Winners & Losers is invigorating, hilarious, infuriating, and it may very well have you examining your own friendships and the beliefs you hold on everything from the plight of the First Nations in Canada to Beyoncé’s recent video.

Sitting at opposite ends of a long table, Marcus Youssef and James Long discuss a wide range of topics, categorizing them as either winners or losers. Microwave ovens, Goldman Sachs, Stephen Hawking, and even masturbation make an appearance in this quick 90 minutes. Often times they ring one of two bells sitting on the table as they come to a conclusion whether something is a winner or a loser.

Under the direction of Chris Abraham, while the table may evoke a boardroom or kitchen table where such discussions might take place, the action is anything but static. Initially setting the stage with a chalk outline of a box, it becomes a metaphor for both a boxing ring, and a visual representation of the lines in which they cross. The two move about the space, and even participate in physical competitions along with the mental one.

At the top of the show there is topical content including a discussion on the No Tower initiative currently playing out in The Cultch’s neighbourhood, where the show is currently playing. Even more current was a discussion on the provincial Liberal government’s budget that was announced that very day (“It makes sense because you can fund it by raising MSP premiums”, says Long of the Prosperity Fund).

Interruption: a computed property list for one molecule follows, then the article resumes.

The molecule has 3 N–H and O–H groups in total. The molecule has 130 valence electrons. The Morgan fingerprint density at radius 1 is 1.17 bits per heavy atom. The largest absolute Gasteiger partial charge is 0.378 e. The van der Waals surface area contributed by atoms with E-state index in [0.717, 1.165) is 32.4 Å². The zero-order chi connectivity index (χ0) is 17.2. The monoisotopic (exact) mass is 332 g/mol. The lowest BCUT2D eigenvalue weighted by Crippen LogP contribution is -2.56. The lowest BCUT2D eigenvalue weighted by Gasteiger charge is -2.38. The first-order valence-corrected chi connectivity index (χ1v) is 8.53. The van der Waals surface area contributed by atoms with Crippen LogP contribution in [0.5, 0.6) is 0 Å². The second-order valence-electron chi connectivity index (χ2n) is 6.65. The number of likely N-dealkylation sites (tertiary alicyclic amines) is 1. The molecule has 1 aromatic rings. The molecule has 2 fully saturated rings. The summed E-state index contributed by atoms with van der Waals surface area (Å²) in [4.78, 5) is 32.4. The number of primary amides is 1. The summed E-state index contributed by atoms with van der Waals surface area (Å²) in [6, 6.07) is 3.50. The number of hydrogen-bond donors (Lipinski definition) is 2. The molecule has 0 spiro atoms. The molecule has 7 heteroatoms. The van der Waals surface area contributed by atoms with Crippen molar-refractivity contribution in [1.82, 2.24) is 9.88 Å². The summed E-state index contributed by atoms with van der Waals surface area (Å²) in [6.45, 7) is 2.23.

From the current affairs opening, Winners & Losers then moves into areas that have been covered in past performances, and this is where it gets most interesting.

Many times through the evening Youssef and Long give us the impression that what they are saying is improvised. But while there may be spontaneous moments, it doesn’t take much investigation to discover that much of the content is, if not fully, at least partially scripted. Not that there is anything wrong with that, it is theatre after all. The result is an almost meta layer to the experience, and coupled with their well-reasoned arguments and the personal stories they tell between, the evening becomes great fuel for examinations or our own beliefs.

As the play progresses the separation between reality and theatrics becomes even more blurred. In its final section, Youssef and Long ask the biggest question of the night: are they winners or losers? Each must answer the question of the other. Interestingly, it is here where the sense of spontaneity and improvisation gives way to a more scripted feel. Because it feels like performance, it doesn’t have quite the same resonance; it is a small price to pay though when taken as part of the whole.

Ultimately, and perhaps most surprising, Winners & Losers is not about who is victorious, but in discovering whether a friendship is strong enough for Youssef and Long to do it all again tomorrow night.

Winners & Losers created and performed by Marcus Youssef and James Long. Directed by Chris Abraham. A Theatre Replacement and Neworld Theatre production, presented by The Cultch. On stage at The Cultch’s Historic Theatre (1895 Venables St, Vancouver) until February 27. Visit http://thecultch.com for tickets and information.

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